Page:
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Abnormal psychology

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Alexandra Sifferlin

For the last two years, Spanish photographer José Antonio de Lamadrid has quietly documented the daily lives of the Morillo Aguilar triplets; three 18-year-old boys at various stages on the autism spectrum. The Morillo Aguilar boys, Álvaro, Jaime and Alejandro, will likely never live independently, and rely on one another to navigate the world around them.

Lamadrid, whose own nephew is autistic, met the Morillo Aguilar triples through his volunteer work at Autismo Sevilla, a non-profit that offers support for parents of autistic children. “I thought that by taking pictures of these three, it would help people understand more about the illness,” says Lamadrid. “Although they are dependent on their family, it is possible for them to live normal and happy lives.”

It’s estimated that autism affects over 2 million Americans and tens of millions worldwide. As with the three brothers, symptoms vary depending on where a person falls on the autism spectrum.

Since he has the most normal social abilities, Jamie is the spokesperson for the three boys, and has a startling intelligence for trivia. “If you give him a random date, like May 2, 2001, he can very quickly tell you if that was a Friday or Saturday,” says Lamadrid. “He is the voice of the children and will often represent the three.”

Alejandro speaks significantly less than Jamie, but has his own unique skill of putting together entire 1,000 piece puzzles in only a couple hours. Alvaro, who has significant brain damage hardly ever speaks, but he still enjoys watching movies with his brothers. Although the three boys arelegal adults now, Lamadrid says they have the mental state of three-year-olds.

Lamadrid says the three boys are some of his favorite–and most cooperative—subjects to photograph. Whether the boys are getting dressed for the day in matching outfits or riding the public bus through Sevilla, Lamadrid says they never questioned his constant trailing as he snapped pictures. “They allowed me to be in their life, and didn’t care about me or my camera,” he says. “They’re the subjects all photographers want to have in their life.”

The mother of the three boys, Noelia Aguilar, stuck out the most to Lamadrid during his work. “I was stunned by her,” says Lamadrid. “She is really trying to give them a normal life. Both parents are taking care of them on their own and they know when to push them and when to stop and listen.”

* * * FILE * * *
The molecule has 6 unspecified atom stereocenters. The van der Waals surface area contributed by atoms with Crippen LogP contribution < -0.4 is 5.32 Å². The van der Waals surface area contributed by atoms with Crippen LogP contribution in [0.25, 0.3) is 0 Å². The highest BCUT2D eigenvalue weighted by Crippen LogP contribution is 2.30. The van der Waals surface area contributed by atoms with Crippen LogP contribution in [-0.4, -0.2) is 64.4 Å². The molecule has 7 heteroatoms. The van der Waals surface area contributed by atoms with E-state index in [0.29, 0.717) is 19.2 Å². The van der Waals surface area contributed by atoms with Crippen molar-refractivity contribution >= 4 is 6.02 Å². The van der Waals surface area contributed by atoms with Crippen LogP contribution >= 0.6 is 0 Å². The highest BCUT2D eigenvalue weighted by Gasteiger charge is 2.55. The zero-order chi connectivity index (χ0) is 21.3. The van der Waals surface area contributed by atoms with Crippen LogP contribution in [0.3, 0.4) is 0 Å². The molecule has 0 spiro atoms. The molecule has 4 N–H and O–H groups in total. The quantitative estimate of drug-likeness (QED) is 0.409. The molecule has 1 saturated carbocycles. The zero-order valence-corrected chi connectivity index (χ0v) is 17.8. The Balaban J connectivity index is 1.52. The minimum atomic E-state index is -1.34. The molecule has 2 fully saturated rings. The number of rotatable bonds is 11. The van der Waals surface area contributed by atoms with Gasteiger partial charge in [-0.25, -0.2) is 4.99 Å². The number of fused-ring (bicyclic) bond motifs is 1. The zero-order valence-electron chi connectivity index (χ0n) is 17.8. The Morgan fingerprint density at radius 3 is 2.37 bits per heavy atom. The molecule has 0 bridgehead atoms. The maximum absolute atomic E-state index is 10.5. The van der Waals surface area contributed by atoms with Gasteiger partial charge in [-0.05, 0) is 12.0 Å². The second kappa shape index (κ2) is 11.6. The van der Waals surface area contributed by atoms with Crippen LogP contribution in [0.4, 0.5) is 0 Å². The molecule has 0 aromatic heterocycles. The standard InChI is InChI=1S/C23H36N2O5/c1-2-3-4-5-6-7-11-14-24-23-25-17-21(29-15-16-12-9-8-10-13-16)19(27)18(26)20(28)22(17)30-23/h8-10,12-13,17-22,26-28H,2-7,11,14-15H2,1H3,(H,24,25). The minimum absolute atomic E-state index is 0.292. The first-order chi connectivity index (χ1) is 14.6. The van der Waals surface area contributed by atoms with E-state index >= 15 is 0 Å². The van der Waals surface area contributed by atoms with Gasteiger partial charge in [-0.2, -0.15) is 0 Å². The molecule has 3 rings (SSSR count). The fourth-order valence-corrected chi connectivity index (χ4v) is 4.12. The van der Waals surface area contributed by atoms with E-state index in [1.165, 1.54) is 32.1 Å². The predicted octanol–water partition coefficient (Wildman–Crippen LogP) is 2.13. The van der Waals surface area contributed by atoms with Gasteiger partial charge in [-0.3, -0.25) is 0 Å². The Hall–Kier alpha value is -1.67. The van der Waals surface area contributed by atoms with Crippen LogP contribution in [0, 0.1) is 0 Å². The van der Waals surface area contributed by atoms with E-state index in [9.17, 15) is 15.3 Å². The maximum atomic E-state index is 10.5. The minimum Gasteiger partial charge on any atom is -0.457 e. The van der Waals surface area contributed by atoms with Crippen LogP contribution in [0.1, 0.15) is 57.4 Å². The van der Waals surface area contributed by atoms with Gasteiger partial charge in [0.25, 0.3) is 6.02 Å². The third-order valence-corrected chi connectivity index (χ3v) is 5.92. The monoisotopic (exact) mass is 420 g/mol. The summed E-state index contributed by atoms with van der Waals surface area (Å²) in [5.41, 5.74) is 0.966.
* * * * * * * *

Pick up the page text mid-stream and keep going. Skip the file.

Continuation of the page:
Through his photos of the triplets, Lamadrid hopes he will spur greater support from the Spanish government and autism organizations for families like the Morillo Aguilars. “I’ve learned that despite the condition, this family lives very positively,” says Lamadrid. “Every day is quite hard for them, but they go to bed happy.”

José Antonio de Lamadrid is a photographer based in Seville, Spain. He is represented by Bluephoto.

Alexandra Sifferlin is a writer and producer for TIME Healthland.

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Laia Abril

A Bad Day

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A Bad Day‘ is a multimedia piece that approaches the struggle of bulimia and that is the first chapter of an ongoing long-term project about Eating Disorders. Jo is 21 and suffers from bulimia, a kind of eating disorder. Her obsession is not about being thin; it’s about not gaining weight, in spite of the huge amount of food that she ingests every day. Bulimia has taken all her time and money, and also her passion: dance. ‘If I was not bulimic I would be dancing like before’ Jo says. ‘But ballet is about elegance and perfection, and I’m a crap person in the middle of chaos’. She doesn’t look overweight and she hates her body and can’t see herself in leggings in front of a mirror anymore. She also thinks that her addiction is ‘disgusting’. That’s why she never told anyone ‘ not even her boyfriend ‘ about it. For some reason, she decided to open herself to me.

The project started, after a deep research, shooting for few weeks in November 2010, when I spent my days with Jo in her house in Edinburgh. I woke up with her and listened to her saying: ‘I hope this is going to be a good day’. With her I went to the supermarket and watched movies in her computer. I also saw her going through daily crisis, eating and vomiting immediately after. She confessed to me that she self-injures herself, specifically small cuts in her legs and feet. I saw her good days turning into very bad ones and I saw Jo acting in public as if everything was absolutely fine. And this is actually what this illness is all about, pretending that everything is all right while it’s not. An apparent normality that makes bulimia one of the hardest disorders to diagnose and a devastating killer of female teenagers and young adults worldwide.